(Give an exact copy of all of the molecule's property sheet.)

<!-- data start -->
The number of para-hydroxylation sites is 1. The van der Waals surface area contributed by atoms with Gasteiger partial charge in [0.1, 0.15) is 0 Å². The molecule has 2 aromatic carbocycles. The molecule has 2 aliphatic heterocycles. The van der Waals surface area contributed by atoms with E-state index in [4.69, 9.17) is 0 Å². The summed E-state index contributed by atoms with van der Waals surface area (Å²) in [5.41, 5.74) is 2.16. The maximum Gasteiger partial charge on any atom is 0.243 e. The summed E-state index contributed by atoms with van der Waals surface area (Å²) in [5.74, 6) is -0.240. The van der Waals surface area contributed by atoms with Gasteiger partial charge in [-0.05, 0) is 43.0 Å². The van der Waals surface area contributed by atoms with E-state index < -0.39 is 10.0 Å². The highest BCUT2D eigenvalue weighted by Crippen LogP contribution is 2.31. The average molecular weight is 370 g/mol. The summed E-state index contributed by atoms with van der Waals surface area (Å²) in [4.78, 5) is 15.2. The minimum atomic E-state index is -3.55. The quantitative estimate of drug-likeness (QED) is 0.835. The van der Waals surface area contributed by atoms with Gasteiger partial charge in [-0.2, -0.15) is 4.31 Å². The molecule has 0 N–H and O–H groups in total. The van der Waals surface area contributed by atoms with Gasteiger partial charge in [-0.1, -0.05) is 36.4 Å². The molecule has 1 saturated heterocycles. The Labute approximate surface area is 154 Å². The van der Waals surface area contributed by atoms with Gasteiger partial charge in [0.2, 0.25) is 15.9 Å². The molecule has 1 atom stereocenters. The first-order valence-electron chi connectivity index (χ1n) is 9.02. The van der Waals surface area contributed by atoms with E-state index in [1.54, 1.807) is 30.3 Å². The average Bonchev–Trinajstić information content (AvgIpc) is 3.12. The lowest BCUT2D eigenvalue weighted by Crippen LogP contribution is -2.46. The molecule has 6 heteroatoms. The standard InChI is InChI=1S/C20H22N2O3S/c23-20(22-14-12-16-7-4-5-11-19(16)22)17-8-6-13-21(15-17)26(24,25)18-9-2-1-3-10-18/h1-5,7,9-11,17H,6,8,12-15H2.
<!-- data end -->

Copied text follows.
The number of para-hydroxylation sites is 1. The van der Waals surface area contributed by atoms with Gasteiger partial charge in [0.1, 0.15) is 0 Å². The molecule has 2 aromatic carbocycles. The molecule has 2 aliphatic heterocycles. The van der Waals surface area contributed by atoms with E-state index in [4.69, 9.17) is 0 Å². The summed E-state index contributed by atoms with van der Waals surface area (Å²) in [5.41, 5.74) is 2.16. The maximum Gasteiger partial charge on any atom is 0.243 e. The summed E-state index contributed by atoms with van der Waals surface area (Å²) in [5.74, 6) is -0.240. The van der Waals surface area contributed by atoms with Gasteiger partial charge in [-0.05, 0) is 43.0 Å². The van der Waals surface area contributed by atoms with E-state index < -0.39 is 10.0 Å². The highest BCUT2D eigenvalue weighted by Crippen LogP contribution is 2.31. The average molecular weight is 370 g/mol. The summed E-state index contributed by atoms with van der Waals surface area (Å²) in [4.78, 5) is 15.2. The minimum atomic E-state index is -3.55. The quantitative estimate of drug-likeness (QED) is 0.835. The van der Waals surface area contributed by atoms with Gasteiger partial charge in [-0.2, -0.15) is 4.31 Å². The molecule has 0 N–H and O–H groups in total. The van der Waals surface area contributed by atoms with Gasteiger partial charge in [-0.1, -0.05) is 36.4 Å². The molecule has 1 saturated heterocycles. The Labute approximate surface area is 154 Å². The van der Waals surface area contributed by atoms with Gasteiger partial charge in [0.2, 0.25) is 15.9 Å². The molecule has 1 atom stereocenters. The first-order valence-electron chi connectivity index (χ1n) is 9.02. The van der Waals surface area contributed by atoms with E-state index in [1.54, 1.807) is 30.3 Å². The average Bonchev–Trinajstić information content (AvgIpc) is 3.12. The lowest BCUT2D eigenvalue weighted by Crippen LogP contribution is -2.46. The molecule has 6 heteroatoms. The standard InChI is InChI=1S/C20H22N2O3S/c23-20(22-14-12-16-7-4-5-11-19(16)22)17-8-6-13-21(15-17)26(24,25)18-9-2-1-3-10-18/h1-5,7,9-11,17H,6,8,12-15H2.